What makes a book valuable?

A little note on value, for what it’s worth. 

For most books, there are rules that apply. The alphabet soup of exceptions I will get to later. For now, a bit about just the vowels: Author, Edition, Illustration, Overall condition, and the Uniqueness. 

Kurt Vonnegut Jr. was an American writer


Some authors are valuable as a book of the moment. Harper Lee, author of To Kill a Mockingbird,   her one novel of impact published in 1960 still resonates in American culture over half a century later. Some are valued for books that create great change to science or politics Karl Marx and Friedrich Engels published The Communist Manifesto in 1848. Charles Darwin published On the Origin of Species in 1859 A century and a half later global politics and science are still impacted by the words these authors put to paper. A few have moved the masses and stood the test of time to become a valued and collected part of human culture. Mr. William Shakespeare's Comedies, Histories, & Tragedies first published in 1623, ('' The First Folio”), when illiteracy was the norm and reading a luxury. Shakespeare’s works contributed dramatically to the standardization of grammar, spelling, and vocabulary and thus to the overall popularity of all books in the past 500 years.


   Who printed the book and when impacts the value to readers and collectors alike. A first edition is the most desired as well as being likely to be the smallest edition, creating value through high demand and low supply. Even a popular modern writer such as JK Rowling had a debut. A 500 copy hardcover launch of Harry Potter and the Philosopher’s Stone ( American Edition Harry Potter and the Sorcerer’s Stone) is now valued in the $45,000 range. The second book Harry Potter and the Chamber of Secrets had high demand, a large supply of first editions, they value under $5,000 each in pristine condition.

  Some editions are valuable because they were the first printing of a certain topic or language or the first book printed by a particular publisher,  or in a particular place.  Occasionally later editions will have additional text, author changes, or new illustrations that increase the value. An edition published for the first time in a new language is desirable even if it is a later edition. The first novel in Western literature, Don Quixote was first published in Spanish, part one in 1605 and part two in 1615. The first English edition was published in 1675. Both editions are valued in the six-figure range with provenance.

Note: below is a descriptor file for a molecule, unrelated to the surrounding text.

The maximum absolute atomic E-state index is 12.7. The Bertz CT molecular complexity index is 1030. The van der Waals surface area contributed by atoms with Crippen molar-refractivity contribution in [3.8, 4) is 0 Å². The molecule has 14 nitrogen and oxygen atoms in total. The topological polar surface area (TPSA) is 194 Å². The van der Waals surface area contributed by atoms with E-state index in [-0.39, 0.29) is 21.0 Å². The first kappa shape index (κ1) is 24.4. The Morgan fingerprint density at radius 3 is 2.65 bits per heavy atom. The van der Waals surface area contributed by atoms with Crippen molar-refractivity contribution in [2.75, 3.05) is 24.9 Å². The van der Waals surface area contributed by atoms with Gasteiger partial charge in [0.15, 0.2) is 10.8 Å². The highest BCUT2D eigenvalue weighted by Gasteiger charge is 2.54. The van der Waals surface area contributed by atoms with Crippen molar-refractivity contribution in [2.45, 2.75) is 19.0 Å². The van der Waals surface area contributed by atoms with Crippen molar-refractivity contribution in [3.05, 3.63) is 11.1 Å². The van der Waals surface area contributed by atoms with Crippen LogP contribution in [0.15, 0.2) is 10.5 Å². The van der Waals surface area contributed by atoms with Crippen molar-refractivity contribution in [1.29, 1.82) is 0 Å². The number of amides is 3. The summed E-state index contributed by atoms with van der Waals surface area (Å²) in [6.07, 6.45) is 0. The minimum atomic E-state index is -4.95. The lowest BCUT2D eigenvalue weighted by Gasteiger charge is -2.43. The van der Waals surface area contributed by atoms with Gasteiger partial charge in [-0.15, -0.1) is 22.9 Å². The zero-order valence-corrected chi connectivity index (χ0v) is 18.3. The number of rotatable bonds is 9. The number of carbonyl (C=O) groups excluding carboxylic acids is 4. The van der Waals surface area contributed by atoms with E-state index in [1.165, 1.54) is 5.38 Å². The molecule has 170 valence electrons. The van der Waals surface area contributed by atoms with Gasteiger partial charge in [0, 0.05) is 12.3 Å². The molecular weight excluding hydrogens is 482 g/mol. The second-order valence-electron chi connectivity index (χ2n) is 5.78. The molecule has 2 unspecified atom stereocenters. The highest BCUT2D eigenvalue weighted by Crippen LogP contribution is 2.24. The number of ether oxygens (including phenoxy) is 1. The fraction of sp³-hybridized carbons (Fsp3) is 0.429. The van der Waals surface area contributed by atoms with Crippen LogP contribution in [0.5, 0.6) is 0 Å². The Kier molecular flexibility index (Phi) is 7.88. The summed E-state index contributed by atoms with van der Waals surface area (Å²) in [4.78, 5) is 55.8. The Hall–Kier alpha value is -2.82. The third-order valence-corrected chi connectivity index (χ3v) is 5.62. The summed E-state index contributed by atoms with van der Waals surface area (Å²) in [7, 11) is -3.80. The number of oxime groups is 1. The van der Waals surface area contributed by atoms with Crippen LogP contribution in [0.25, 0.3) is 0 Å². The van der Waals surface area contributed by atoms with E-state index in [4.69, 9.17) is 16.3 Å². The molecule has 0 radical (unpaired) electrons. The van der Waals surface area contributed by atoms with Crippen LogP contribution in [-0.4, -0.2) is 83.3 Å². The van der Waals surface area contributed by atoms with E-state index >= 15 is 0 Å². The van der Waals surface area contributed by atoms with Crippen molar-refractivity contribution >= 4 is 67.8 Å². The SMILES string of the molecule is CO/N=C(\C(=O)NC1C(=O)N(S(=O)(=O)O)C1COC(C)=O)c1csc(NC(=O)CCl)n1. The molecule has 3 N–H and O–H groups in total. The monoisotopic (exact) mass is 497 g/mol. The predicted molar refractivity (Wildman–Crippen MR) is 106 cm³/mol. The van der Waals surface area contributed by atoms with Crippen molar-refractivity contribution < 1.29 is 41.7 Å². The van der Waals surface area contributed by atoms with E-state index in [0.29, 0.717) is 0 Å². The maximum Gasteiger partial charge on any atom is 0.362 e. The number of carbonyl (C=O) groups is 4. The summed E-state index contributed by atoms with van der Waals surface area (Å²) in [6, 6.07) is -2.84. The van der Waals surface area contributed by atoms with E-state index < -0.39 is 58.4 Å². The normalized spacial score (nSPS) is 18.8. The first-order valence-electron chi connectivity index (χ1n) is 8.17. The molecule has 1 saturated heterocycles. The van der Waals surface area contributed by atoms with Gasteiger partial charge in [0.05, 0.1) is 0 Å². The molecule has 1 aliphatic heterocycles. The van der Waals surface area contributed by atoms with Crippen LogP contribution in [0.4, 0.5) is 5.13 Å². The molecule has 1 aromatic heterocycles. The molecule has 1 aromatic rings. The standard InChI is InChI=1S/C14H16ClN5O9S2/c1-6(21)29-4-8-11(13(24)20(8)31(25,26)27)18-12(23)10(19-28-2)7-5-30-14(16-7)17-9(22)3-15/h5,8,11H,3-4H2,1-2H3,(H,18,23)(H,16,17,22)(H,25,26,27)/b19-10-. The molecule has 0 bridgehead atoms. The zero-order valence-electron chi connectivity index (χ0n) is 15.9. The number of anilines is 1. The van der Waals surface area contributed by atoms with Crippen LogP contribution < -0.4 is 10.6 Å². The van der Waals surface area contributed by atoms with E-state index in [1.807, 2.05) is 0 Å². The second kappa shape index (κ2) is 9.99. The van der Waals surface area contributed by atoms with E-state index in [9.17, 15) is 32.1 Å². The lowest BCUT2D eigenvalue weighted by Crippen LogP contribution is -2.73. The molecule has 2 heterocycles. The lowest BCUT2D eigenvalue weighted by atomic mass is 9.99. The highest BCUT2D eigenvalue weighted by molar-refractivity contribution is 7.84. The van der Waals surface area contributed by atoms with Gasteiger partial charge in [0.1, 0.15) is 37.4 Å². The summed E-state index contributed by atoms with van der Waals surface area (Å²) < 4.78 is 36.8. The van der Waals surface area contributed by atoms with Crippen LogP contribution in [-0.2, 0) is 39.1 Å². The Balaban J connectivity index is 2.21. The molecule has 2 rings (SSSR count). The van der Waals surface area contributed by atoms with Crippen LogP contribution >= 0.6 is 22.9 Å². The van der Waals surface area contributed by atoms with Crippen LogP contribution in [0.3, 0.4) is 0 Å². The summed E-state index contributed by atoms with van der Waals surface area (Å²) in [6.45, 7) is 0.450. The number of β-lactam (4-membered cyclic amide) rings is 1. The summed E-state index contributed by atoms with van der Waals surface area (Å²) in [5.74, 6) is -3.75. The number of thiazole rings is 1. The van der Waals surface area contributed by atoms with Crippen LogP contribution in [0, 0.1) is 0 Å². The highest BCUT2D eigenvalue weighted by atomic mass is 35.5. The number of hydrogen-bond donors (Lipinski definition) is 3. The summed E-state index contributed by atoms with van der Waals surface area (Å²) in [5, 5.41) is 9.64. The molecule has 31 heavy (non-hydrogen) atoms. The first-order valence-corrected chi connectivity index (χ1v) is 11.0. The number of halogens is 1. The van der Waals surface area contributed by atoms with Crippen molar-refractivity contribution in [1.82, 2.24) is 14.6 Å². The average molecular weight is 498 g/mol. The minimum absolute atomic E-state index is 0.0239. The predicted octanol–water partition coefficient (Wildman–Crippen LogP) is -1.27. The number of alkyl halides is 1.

Illustration and Illumination.

  To shed a little light on illumination; think of these as handwritten books or early printed books with text that decorative initials, borders, and miniature illustrations. Shiny, bright, colorful, and pleasing images amongst the content. The flourishes, designs, and art can include precious metals such as gold or silver and date back over 1000 years. These works are often valued and collected as art as well as literature. An 800-year-old copy of The Gospels of Henry the Lion, considered by art experts to be one of the world's finest and most perfectly preserved illuminated manuscripts, set a record for books and art prices in 1983 by selling at auction for 11.8 million dollars. By contrast, single pages of more common 13th century illuminated manuscripts can be had for a reasonable one to two hundred dollars.

An illustrated edition of the same author's work can be illustrated by artists, amateurs, the author themselves as well as in a variety of sizes, qualities, and styles. Value can vary widely based on the illustrations of any work. JRR Tolkien created his own cartography and illustrations for his Lord of the Rings Trilogy and The Hobbit. Later American editions were illustrated by Barbara Remington who had in fact not yet read the works the art was created to illustrate. Both types are collected and valued for very different reasons.


 Then there are special art illustrated editions of popular, famous, and at times controversial works. These are valued highly by art, literature, culture, and investment collectors.

Ulysses  by James Joyce  — Illustrated 1935 edition by Henri Matisse. Only 1,500 copies ever printed, 250 of which were signed by both the artist and author. Signed copies when available sell for $20,000-$25,000 depending on market conditions.

Alice’s Adventures in Wonderland by Lewis Carroll  — Illustrated in 1969 by Salvador Dalí

  12 heliogravures* of  bold color and surrealist imagery as the name Salvador Dalí promises to deliver.  The original book selling for 1000s of dollars;  a 150th anniversary of Alice’s Adventures in Wonderland has been released, complete with Dalí’s illustrations is easier to find and more reasonably priced at $45 in very fine used condition.  * Heliogravure is a photographic printing process with remarkable consistency to the artist’s original work.


  The Raven by Edgar Allen Poe, Illustrated by Édouard Manet in 1875

In 1875 Édouard Manet, a leading French impressionist, made a series of lithographs for a translation of Edgar Allan Poe's "The Raven".  

 Manet was a French modernist painter. His work moved from Realism through Impressionism. Recognized slowly for his genius and contributions, bills were paid in his lifetime by applying his artful talents to any commission, to the joy of readers, Poe fans, and art lovers to this day.